Barcelona's Grand Maimonides Synagogue was vandalized on Sunday evening, days before Holocaust Remembrance Day, according to a statement from the local Jewish community.
"Three people have painted a slogan that Arab radicalism has traditionally used to demand that the Jewish people living in Israel be thrown into the sea," the statement said.
The incident was reported to the police along with the security camera footage of the event. Additionally, the graffiti was promptly removed.
The community, per the statement, "is a humanist and pluralist community that defends human rights and coexistence."
"The place of prayer of the Jews of Barcelona [was] attacked because of the events that happen in Israel," explained the community statement. "Blaming Jews, in general, and, in this case, the Jews of Catalonia, for the policies of the government of the State of Israel is an obvious example of antisemitism."
"Blaming Jews, in general, and, in this case, the Jews of Catalonia, for the policies of the government of the State of Israel is an obvious example of antisemitism."Local Jewish community
This event occurred on the same day that Barcelona's Jewish community held an event to honor the memories of those lost in the Holocaust.
The Grand Maimonides Synagogue, which opened in 1952, was the first new synagogue to be built in the Iberian Peninsula since 1492 when the Jews were expelled from Spain.
"It was opened in the capital of Catalonia," the community's statement said, "because until now it has always been a space of tolerance, respect and friendship towards Jews."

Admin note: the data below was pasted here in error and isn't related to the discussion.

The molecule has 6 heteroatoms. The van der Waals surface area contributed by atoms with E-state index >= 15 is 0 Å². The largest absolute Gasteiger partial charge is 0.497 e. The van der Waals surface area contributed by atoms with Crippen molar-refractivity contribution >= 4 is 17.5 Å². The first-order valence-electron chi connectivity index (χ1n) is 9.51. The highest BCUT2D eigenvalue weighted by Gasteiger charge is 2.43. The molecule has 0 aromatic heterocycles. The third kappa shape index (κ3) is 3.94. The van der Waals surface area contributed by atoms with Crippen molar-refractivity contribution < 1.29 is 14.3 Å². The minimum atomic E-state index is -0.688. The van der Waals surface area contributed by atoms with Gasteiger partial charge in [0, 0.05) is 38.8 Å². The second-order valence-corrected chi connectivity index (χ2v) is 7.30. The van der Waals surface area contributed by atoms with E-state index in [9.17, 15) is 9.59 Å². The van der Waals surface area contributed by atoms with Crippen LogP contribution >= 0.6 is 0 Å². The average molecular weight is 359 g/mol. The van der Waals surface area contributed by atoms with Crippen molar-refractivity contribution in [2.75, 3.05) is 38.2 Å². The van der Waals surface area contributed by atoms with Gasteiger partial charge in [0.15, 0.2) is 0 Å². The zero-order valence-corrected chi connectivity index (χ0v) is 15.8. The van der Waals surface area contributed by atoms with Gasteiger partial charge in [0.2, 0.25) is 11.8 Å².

Broken ties between Barcelona and Tel Aviv
Rabbi Pinchas Goldschmidt, the president of the Conference of European Rabbis, responded to the vandalism by saying that "the irresponsible decision of the mayor of Barcelona to unilaterally sever relations with the State of Israel has put the Jewish community in the city in real danger."
The rabbi was referring to Mayor Ada Colau's February 2023 announcement that Barcelona was severing its twin-city relationship with Tel Aviv, claiming that Israel is guilty of “apartheid,” as well as “flagrant and systematic violation of human rights.”
Barcelona and Tel Aviv entered the relationship in 1998 — when both cities jointly signed a “twin city” agreement with Gaza City. Colau’s decision comes less than a year after Barcelona launched two linked campaigns — “Shalom Barcelona” and “Barcelona Connects Israel” to appeal to Jewish and Israeli tourists interested in exploring their heritage. Last summer, the city opened up the world’s first Michelin-starred kosher restaurant.
The decision also came less than a year after Barcelona suspended a twinning relationship with St. Petersburg in protest of the Russian invasion of Ukraine.
Zvika Klein and Jackie Hajdenberg (JTA) contributed to this report.